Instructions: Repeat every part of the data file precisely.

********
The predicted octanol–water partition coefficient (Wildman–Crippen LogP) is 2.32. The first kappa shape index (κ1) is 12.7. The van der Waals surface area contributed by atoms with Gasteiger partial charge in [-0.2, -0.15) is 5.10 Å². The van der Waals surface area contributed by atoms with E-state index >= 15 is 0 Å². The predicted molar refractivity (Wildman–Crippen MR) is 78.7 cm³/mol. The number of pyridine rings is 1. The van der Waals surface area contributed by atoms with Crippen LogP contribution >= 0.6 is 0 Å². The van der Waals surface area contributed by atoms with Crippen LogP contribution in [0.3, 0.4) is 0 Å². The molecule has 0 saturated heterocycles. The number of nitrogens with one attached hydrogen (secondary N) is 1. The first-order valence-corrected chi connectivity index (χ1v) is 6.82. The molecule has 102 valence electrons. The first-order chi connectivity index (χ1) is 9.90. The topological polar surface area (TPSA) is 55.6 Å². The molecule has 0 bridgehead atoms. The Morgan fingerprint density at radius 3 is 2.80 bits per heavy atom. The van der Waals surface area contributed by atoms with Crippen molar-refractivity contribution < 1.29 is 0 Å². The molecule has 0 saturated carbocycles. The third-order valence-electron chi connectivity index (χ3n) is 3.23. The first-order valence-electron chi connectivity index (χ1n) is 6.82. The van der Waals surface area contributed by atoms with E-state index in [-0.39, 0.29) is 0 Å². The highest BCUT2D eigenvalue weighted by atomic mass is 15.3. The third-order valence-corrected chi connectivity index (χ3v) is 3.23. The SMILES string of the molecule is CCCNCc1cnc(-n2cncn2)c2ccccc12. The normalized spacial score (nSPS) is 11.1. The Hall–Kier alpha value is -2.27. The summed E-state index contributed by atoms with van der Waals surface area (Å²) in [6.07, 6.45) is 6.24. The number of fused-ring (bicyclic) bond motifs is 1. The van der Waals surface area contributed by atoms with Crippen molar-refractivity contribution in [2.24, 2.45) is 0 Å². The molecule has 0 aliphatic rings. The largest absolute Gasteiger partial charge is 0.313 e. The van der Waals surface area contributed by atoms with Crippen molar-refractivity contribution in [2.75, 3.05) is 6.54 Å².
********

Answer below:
The predicted octanol–water partition coefficient (Wildman–Crippen LogP) is 2.32. The first kappa shape index (κ1) is 12.7. The van der Waals surface area contributed by atoms with Gasteiger partial charge in [-0.2, -0.15) is 5.10 Å². The van der Waals surface area contributed by atoms with E-state index >= 15 is 0 Å². The predicted molar refractivity (Wildman–Crippen MR) is 78.7 cm³/mol. The number of pyridine rings is 1. The van der Waals surface area contributed by atoms with Crippen LogP contribution >= 0.6 is 0 Å². The van der Waals surface area contributed by atoms with Crippen LogP contribution in [0.3, 0.4) is 0 Å². The molecule has 0 saturated heterocycles. The number of nitrogens with one attached hydrogen (secondary N) is 1. The first-order valence-corrected chi connectivity index (χ1v) is 6.82. The molecule has 102 valence electrons. The first-order chi connectivity index (χ1) is 9.90. The topological polar surface area (TPSA) is 55.6 Å². The molecule has 0 bridgehead atoms. The Morgan fingerprint density at radius 3 is 2.80 bits per heavy atom. The van der Waals surface area contributed by atoms with Crippen molar-refractivity contribution < 1.29 is 0 Å². The molecule has 0 saturated carbocycles. The third-order valence-electron chi connectivity index (χ3n) is 3.23. The first-order valence-electron chi connectivity index (χ1n) is 6.82. The van der Waals surface area contributed by atoms with E-state index in [-0.39, 0.29) is 0 Å². The highest BCUT2D eigenvalue weighted by atomic mass is 15.3. The third-order valence-corrected chi connectivity index (χ3v) is 3.23. The SMILES string of the molecule is CCCNCc1cnc(-n2cncn2)c2ccccc12. The normalized spacial score (nSPS) is 11.1. The Hall–Kier alpha value is -2.27. The summed E-state index contributed by atoms with van der Waals surface area (Å²) in [6.07, 6.45) is 6.24. The number of fused-ring (bicyclic) bond motifs is 1. The van der Waals surface area contributed by atoms with Crippen molar-refractivity contribution in [2.24, 2.45) is 0 Å². The molecule has 0 aliphatic rings. The largest absolute Gasteiger partial charge is 0.313 e. The van der Waals surface area contributed by atoms with Crippen molar-refractivity contribution in [2.75, 3.05) is 6.54 Å².